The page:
(11)

where ${\displaystyle k_{d}}$ and ${\displaystyle \mu }$ are two elastic constants. In fact, the first two terms in (11) are the bending energy of the cell membrane which contributes mainly from the lipid bilayer. The last two terms come from the entropic elasticity of the membrane skeleton.

## References

1. ^ Singer, S. Jonathan; Nicolson, Garth L. (1972), "The fluid mosaic model of the structure of cell membranes", Science, 175 (23): 720–731., doi:10.1126/science.175.4023.720, PMID 4333397
2. ^ Helfrich, Wolfgang (1973), "Elastic properties of lipid bilayers: theory and possible experiments", Zeitschrift für Naturforschung C, 28 (11): 693.
3. ^ Zhong-Can, Ou-Yang; Helfrich, Wolfgang (1987), "Instability and deformation of a spherical vesicle by pressure", Physical Review Letters, 59 (21): 2486., doi:10.1103/physrevlett.59.2486
4. ^ Zhong-Can, Ou-Yang (1990), "Anchor ring-vesicle membranes", Physical Review A, 41 (8): 4517., doi:10.1103/physreva.41.4517
5. ^ Mutz, M.; Bensimon, D. (1991), "Observation of toroidal vesicles", Physical Review A, 43 (8): 4525., doi:10.1103/physreva.43.4525
6. ^ Naito, Hiroyoshi; Okuda, Masahiro; Zhong-Can, Ou-Yang (1993), "Counterexample to some shape equations for axisymmetric vesicles", Physical Review E, 48: 2304–2307., doi:10.1103/physreve.48.2304
7. ^ Saitoh, Akihiko; Takiguchi, Kingo; Tanaka, Yohko; Hotani, Hirokazu (1998), "Opening-up of liposomal membranes by talin", Proceedings of the National Academy of Sciences, 95 (3): 1026–1031., doi:10.1073/pnas.95.3.1026
8. ^ Capovilla, R.; Guven, J.; Santiago, J. A. (2002), "Lipid membranes with an edge", Physical Review E, 66 (2): 021607., doi:10.1103/physreve.66.021607
9. ^ Tu, Z. C.; Z. C., Ou-Yang (2003), "Lipid membranes with free edges", Physical Review E, 68 (6): 061915., doi:10.1103/physreve.68.061915

## Bibliography

### Reviews on configurations of lipid vesicles

[1] R. Lipowsky, The Conformation of Membranes, Nature 349 (1991) 475-481.

[2] U. Seifert, Configurations of Fluid Membranes and Vesicles, Adv. Phys. 46 (1997) 13-137.

[3] Z. C. Ou-Yang, J. X. Liu and Y. Z. Xie, Geometric Methods in the Elastic Theory of Membranes in Liquid Crystal Phases (World Scientific, Singapore, 1999).

### Research papers on closed vesicles

[1] W. Helfrich, Elastic Properties of Lipid Bilayers—Theory and Possible Experiments, Z. Naturforsch. C 28 (1973) 693-703.

[2] O.-Y. Zhong-Can and W. Helfrich, Instability and Deformation of a Spherical Vesicle by Pressure, Phys. Rev. Lett. 59 (1987) 2486-2488.

[3] O.-Y. Zhong-Can, Anchor Ring-Vesicle Membranes, Phys. Rev. A 41 (1990) 4517-4520.

[4] H. Naito, M. Okuda, and O.-Y. Zhong-Can, Counterexample to Some Shape Equations for Axisymmetric Vesicles, Phys. Rev. E 48 (1993) 2304-2307.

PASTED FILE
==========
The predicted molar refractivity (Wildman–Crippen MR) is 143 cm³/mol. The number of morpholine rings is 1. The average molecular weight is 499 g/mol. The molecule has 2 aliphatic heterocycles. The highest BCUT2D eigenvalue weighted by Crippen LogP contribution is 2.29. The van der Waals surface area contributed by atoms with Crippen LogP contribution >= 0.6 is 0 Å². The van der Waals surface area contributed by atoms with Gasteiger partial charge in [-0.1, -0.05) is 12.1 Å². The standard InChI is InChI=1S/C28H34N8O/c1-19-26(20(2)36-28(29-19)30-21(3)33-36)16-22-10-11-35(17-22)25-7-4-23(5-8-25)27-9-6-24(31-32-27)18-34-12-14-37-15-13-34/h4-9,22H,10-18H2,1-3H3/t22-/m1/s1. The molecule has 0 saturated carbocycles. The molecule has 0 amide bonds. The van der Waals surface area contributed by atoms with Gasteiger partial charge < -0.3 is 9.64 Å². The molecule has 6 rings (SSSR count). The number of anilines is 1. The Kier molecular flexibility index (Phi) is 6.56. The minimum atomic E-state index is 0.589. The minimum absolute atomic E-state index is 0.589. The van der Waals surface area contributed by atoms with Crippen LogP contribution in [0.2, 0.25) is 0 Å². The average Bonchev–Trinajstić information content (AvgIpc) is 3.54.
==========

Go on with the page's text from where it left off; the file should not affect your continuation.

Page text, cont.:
[5] U. Seifert, Vesicles of toroidal topology, Phys. Rev. Lett. 66 (1991) 2404-2407.

[6] U. Seifert, K. Berndl, and R. Lipowsky, Shape transformations of vesicles: Phase diagram for spontaneous- curvature and bilayer-coupling models, Phys. Rev. A 44 (1991) 1182-1202.

[7] L. Miao, et al., Budding transitions of fluid-bilayer vesicles: The effect of area-difference elasticity, Phys. Rev. E 49 (1994) 5389-5407.

### Research papers on open membranes

[1] A. Saitoh, K. Takiguchi, Y. Tanaka, and H. Hotani, Opening-up of liposomal membranes by talin, Proc. Natl. Acad. Sci. 95 (1998) 1026-1031.

[2] R. Capovilla, J. Guven, and J.A. Santiago, Lipid membranes with an edge, Phys. Rev. E 66 (2002) 021607.

[3] R. Capovilla and J. Guven, Stresses in lipid membranes, J. Phys. A 35 (2002) 6233-6247.

[4] Z. C. Tu and Z. C. Ou-Yang, Lipid membranes with free edges, Phys. Rev. E 68, (2003) 061915.

[5] T. Umeda, Y. Suezaki, K. Takiguchi, and H. Hotani, Theoretical analysis of opening-up vesicles with single and two holes, Phys. Rev. E 71 (2005) 011913.

### Numerical solutions on lipid membranes

[1] J. Yan, Q. H. Liu, J. X. Liu and Z. C. Ou-Yang, Numerical observation of nonaxisymmetric vesicles in fluid membranes, Phys. Rev. E 58 (1998) 4730-4736.

[2] J. J. Zhou, Y. Zhang, X. Zhou, Z. C. Ou-Yang, Large Deformation of Spherical Vesicle Studied by Perturbation Theory and Surface Evolver, Int J Mod Phys B 15 (2001) 2977-2991.

[3] Y. Zhang, X. Zhou, J. J. Zhou and Z. C. Ou-Yang, Triconcave Solution to the Helfrich Variation Problem for the Shape of Lipid Bilayer Vesicles is Found by Surface Evolver, In. J. Mod. Phys. B 16 (2002) 511-517.

[4] Q. Du, C. Liu and X. Wang, Simulating the deformation of vesicle membranes under elastic bending energy in three dimensions, J. Comput. Phys. 212 (2006) 757.

[5] X. Wang and Q. Du, physics/0605095.

### Selected papers on cell membranes

[1] Y. C. Fung and P. Tong, Theory of the Sphering of Red Blood Cells, Biophys. J. 8 (1968) 175-198.

[2] S. K. Boey, D. H. Boal, and D. E. Discher, Simulations of the Erythrocyte Cytoskeleton at Large Deformation. I. Microscopic Models, Biophys. J. 75 (1998) 1573-1583.

[3] D. E. Discher, D. H. Boal, and S. K. Boey, Simulations of the Erythrocyte Cytoskeleton at Large Deformation. II. Micropipette Aspiration, Biophys. J. 75 (1998) 1584-1597.

[4] E. Sackmann, A.R. Bausch and L. Vonna, Physics of Composite Cell Membrane and Actin Based Cytoskeleton, in Physics of bio-molecules and cells, Edited by H. Flyvbjerg, F. Julicher, P. Ormos And F. David (Springer, Berlin, 2002).

[5] G. Lim, M. Wortis, and R. Mukhopadhyay, Stomatocyte–discocyte–echinocyte sequence of the human red blood cell: Evidence for the bilayer–couple hypothesis from membrane mechanics, Proc. Natl. Acad. Sci. 99 (2002) 16766-16769.

[6] Z. C. Tu and Z. C. Ou-Yang, A Geometric Theory on the Elasticity of Bio-membranes, J. Phys. A: Math. Gen. 37 (2004) 11407-11429.

[7] Z. C. Tu and Z. C. Ou-Yang, Elastic theory of low-dimensional continua and its applications in bio- and nano-structures,arxiv:0706.0001.